Step 1. The walk. Meet students in the community where you will go for a walk. Start walking and make them look at their environment in order to identify social determinants of health. In each of the stops that you previously thought about, ask them what they see that may have a bearing upon that community’s health status. At the end of the walk, make a final reflection of what they think the health of that community will be like. Then, make them go back to the places where they identified the most relevant social determinants of health for that community and take pictures of these. This part should take about 90 minutes (1 hour for the walk, half an hour for the pictures).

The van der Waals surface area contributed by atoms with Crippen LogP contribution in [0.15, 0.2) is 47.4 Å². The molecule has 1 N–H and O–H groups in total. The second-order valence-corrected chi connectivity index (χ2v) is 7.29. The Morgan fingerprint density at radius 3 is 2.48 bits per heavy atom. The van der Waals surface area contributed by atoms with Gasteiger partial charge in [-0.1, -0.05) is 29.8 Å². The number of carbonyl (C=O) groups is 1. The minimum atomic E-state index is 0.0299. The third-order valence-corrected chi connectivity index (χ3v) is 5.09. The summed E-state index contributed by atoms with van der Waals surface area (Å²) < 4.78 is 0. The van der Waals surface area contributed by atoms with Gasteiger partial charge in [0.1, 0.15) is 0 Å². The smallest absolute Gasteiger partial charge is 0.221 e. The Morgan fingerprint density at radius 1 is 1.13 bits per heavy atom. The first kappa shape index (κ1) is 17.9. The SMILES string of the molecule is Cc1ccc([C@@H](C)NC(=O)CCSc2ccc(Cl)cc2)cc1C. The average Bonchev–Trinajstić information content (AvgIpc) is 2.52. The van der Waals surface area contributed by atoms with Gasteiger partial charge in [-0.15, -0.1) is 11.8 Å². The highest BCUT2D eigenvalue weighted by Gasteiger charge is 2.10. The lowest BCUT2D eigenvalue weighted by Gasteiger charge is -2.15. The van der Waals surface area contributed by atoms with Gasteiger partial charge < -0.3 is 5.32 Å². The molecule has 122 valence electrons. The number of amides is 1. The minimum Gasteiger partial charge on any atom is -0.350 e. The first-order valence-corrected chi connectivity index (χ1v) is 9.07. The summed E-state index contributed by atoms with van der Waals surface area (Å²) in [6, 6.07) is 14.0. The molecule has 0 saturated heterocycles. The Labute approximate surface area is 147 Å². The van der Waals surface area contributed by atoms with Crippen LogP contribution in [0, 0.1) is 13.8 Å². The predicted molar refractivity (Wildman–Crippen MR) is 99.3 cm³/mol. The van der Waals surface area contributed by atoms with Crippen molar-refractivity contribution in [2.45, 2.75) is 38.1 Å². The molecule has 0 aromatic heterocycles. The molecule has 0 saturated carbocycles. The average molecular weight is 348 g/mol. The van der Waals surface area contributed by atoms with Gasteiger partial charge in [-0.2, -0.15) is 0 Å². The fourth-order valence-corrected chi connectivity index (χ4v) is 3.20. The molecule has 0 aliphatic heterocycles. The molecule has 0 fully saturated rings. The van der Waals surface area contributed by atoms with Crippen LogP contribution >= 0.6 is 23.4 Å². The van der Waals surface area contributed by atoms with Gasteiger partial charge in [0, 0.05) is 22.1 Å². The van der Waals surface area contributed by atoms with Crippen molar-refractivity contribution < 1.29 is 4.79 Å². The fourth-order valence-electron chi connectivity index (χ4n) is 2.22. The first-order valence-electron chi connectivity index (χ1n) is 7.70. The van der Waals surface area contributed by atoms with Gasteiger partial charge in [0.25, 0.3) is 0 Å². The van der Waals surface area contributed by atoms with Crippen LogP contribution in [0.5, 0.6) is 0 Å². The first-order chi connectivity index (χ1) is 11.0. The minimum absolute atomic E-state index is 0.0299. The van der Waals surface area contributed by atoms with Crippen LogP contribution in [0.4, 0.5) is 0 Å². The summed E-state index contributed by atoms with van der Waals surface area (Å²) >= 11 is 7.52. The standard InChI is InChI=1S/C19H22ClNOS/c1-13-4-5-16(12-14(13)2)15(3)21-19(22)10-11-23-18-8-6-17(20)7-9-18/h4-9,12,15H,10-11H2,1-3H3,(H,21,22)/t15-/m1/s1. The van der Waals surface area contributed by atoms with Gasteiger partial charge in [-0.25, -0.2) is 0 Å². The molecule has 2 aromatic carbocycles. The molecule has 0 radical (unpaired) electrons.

Step 2. Prioritisation. Build groups of 3 to 4 students and make them show to each the pictures that they took during the walk. They should choose 3 pictures that better represent the social determinants of health of that community. To do so, they can build on theories of the social determinants of health, as well as on health indicators of that community. Once they picked the 3 pictures, they should meet with two other groups. There should now be 9 to 12 people in each group. Within these bigger groups, they should choose 3 pictures from the 9 (3 per group) that they already picked. Finally, all groups of 9 to 12 students should show their 3 pictures to the whole class. A debate should follow in which students should argue which pictures make the best diagnosis of that community’s health status, again, making use of theories and health indicators. The debate should end with 8-9 pictures approximately that establish an accurate health diagnosis of that community.